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A Retrospective Chart Review Comparing Ultrasound Guided Verses Landmark Intravenous Access Public Deposited

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MLA citation style

Ertel, David R. . A Retrospective Chart Review Comparing Ultrasound Guided Verses Landmark Intravenous Access. Fox, Tara.. 2021. https://mushare.marian.edu/concern/generic_works/a74fcca6-3757-4b02-81bc-47e13c5389b4?locale=en

APA citation style

Ertel, David R. (2021). A Retrospective Chart Review Comparing Ultrasound Guided Verses Landmark Intravenous Access. https://mushare.marian.edu/concern/generic_works/a74fcca6-3757-4b02-81bc-47e13c5389b4?locale=en

Chicago citation style

Ertel, David R. . A Retrospective Chart Review Comparing Ultrasound Guided Verses Landmark Intravenous Access. 2021. https://mushare.marian.edu/concern/generic_works/a74fcca6-3757-4b02-81bc-47e13c5389b4?locale=en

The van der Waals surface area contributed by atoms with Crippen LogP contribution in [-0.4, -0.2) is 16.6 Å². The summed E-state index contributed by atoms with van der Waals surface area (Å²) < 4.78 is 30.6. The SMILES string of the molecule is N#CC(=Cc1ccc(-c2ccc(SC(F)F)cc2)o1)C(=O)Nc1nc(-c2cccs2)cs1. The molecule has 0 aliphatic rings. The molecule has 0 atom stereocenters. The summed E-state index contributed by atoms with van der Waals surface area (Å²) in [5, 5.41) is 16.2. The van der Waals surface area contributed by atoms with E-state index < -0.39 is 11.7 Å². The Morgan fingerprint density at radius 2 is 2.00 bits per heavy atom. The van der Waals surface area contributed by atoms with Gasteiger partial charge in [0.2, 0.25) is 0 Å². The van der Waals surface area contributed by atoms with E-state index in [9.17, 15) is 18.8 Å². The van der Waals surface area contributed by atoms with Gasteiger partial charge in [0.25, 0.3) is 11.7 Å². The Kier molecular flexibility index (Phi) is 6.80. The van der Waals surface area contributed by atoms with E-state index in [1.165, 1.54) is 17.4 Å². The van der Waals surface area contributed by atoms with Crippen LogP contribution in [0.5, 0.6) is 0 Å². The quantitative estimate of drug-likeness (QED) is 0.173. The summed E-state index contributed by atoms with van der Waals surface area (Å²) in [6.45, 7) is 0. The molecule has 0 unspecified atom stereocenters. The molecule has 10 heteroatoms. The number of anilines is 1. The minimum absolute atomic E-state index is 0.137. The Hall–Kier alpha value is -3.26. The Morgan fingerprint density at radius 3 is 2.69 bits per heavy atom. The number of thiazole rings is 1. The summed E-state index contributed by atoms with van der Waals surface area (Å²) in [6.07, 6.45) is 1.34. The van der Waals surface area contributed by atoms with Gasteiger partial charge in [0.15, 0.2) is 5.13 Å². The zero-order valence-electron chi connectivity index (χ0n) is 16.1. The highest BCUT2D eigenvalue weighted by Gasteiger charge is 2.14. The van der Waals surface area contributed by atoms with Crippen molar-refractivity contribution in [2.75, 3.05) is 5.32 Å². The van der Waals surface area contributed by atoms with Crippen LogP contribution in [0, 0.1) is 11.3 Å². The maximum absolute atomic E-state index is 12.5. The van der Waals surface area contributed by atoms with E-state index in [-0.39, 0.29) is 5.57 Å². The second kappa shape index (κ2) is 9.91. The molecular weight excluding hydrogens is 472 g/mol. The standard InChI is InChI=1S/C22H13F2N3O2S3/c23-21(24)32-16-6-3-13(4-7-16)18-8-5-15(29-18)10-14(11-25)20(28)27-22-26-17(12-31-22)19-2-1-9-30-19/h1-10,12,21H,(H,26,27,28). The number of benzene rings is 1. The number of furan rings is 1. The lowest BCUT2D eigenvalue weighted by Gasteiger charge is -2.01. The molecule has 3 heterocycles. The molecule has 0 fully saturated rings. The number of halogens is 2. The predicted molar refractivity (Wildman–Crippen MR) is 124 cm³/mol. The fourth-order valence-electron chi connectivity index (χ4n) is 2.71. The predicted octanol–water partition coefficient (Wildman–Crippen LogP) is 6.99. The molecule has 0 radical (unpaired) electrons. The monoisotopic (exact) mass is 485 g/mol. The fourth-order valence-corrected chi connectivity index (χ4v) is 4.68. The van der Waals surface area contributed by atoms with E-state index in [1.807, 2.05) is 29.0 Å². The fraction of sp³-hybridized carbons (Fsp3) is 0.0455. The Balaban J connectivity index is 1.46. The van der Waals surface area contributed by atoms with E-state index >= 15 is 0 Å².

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In 1984, Ultrasound-Guided (USG) Intravenous (IV) access was first used to place central venous catheters (CVC) in real-time. This led to increased success rates, reduced procedural times, decreased site associated complications, and a standard of care. As USG technology and teaching methods for CVC placement have improved, studies suggest this technique could also be translated into peripheral intravenous (PIV) placement. A retrospective chart review was conducted at an emergency department within a large healthcare facility to determine the reliability of USG PIVs when compared to landmark PIVs. The principal investigator reviewed the charts of adult inpatients admitted into the hospital from the Emergency Department (ED) comparing those who acquired landmark IV verses USG IV access to assess overall reliability. The data included IV survival rates, success rates, and site complications. 30 landmark and 17 USG PIVs were reviewed. Among the landmark PIVS, survival rates and success rates could not be measured. No site complications for landmark PIVs could be found. Among the USG PIVs, survival rates of only three could be found out of 17. No success rates could be measured. Only four site complications or reasons for PIV discontinuation could be found, including two counts of occlusion, one expiration, and one catheter damaged. In conclusion, due to limitations and lack of data found in this review, significance between variables could not be determined.

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